Mariah Braxton, Washington DC
Today, more than half of the world’s population lives in urban areas and this number is expected to grow with the expected decline of the rural population. With more people living in cities than ever before, it is imperative that IBM focuses on sustainable urbanization. While energy consumption is important, sustainability also encompasses things like economic growth, health, safety and services.
Why does this matter? The more people that move to the city, the more pressure that puts on a city’s resources and systems. Cities will face decreasing land availability, hospitals and transit systems will require increased capacity and water and food supplies must keep up with the population influx. These are just a few concerns that city leaders will grapple with as their constituency grows and this is also where IBM can help!
Smarter Cities is a term we’re probably all familiar with. In fact, it is the reason I applied to IBM in the first place. As an urban studies major and walkable cities enthusiast, I was excited to work for a company that was trying to make cities a safer and more desirable place to live. But as I began to ask around and learn more about Smarter Cities, it seemed to be a quite nebulous term. What does it mean, really? Because I still had so many questions, I was really excited to see that even though my project work has nothing to do with Smarter Cities, IBM has extensive learning opportunities for me to connect with the thought leadership and strategies that make Smarter Cities such a revolutionary territory for business.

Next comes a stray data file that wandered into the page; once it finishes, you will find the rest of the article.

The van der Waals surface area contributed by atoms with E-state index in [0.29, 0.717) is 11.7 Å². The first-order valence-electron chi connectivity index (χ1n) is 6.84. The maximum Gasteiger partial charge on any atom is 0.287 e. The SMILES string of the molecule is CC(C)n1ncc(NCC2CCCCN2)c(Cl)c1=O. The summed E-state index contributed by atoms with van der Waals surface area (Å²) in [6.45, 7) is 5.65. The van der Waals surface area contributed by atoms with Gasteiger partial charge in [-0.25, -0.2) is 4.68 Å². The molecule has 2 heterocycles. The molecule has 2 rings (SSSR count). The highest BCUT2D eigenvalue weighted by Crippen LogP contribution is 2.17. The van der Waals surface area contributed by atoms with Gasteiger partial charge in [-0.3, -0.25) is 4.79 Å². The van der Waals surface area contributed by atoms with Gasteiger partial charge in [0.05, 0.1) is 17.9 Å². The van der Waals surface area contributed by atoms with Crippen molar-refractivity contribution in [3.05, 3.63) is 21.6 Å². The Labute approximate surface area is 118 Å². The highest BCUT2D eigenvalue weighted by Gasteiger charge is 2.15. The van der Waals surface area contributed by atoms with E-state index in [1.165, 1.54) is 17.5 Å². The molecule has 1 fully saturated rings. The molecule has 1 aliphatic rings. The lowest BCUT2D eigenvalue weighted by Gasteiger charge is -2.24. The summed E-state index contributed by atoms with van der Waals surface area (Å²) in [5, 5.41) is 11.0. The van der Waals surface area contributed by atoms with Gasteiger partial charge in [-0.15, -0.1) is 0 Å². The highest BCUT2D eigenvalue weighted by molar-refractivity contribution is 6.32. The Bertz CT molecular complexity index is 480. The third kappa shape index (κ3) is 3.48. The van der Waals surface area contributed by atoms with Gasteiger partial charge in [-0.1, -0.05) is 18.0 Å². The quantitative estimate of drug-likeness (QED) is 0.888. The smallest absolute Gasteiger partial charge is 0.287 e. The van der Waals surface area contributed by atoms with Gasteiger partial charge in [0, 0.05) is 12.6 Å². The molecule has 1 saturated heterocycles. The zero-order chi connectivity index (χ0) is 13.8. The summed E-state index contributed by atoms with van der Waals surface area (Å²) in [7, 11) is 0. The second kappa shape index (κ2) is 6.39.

Smarter Cities solutions use data to give government leaders insight into how cities operate. To be clear, these solutions can be extended to places such as college campuses and military bases, which act as little cities of their own. Data gathered from integrated transportation systems, social media, sensors on buildings and other infrastructure as well as meters capturing energy usage and resource availability gives IBM the capacity to identify urban trends and patterns.
The Intelligent Operations Center (IOC) software focuses on city planning and management and is just one example of a Smarter Cities solution. This platform has a citizen collaboration component allowing citizens to truly communicate with government leaders! In the event of Snowpocalypse, for example, a city using the IOC would be able use citizen input to understand the severity of the storm in different neighborhoods and which roads are inaccessible due to pile up or ice. This allows the city to respond by broadcasting a citywide warning to citizens, rerouting traffic and allocating clean up resources more efficiently. The IOC is one solution that simplifies the complications of urban life.
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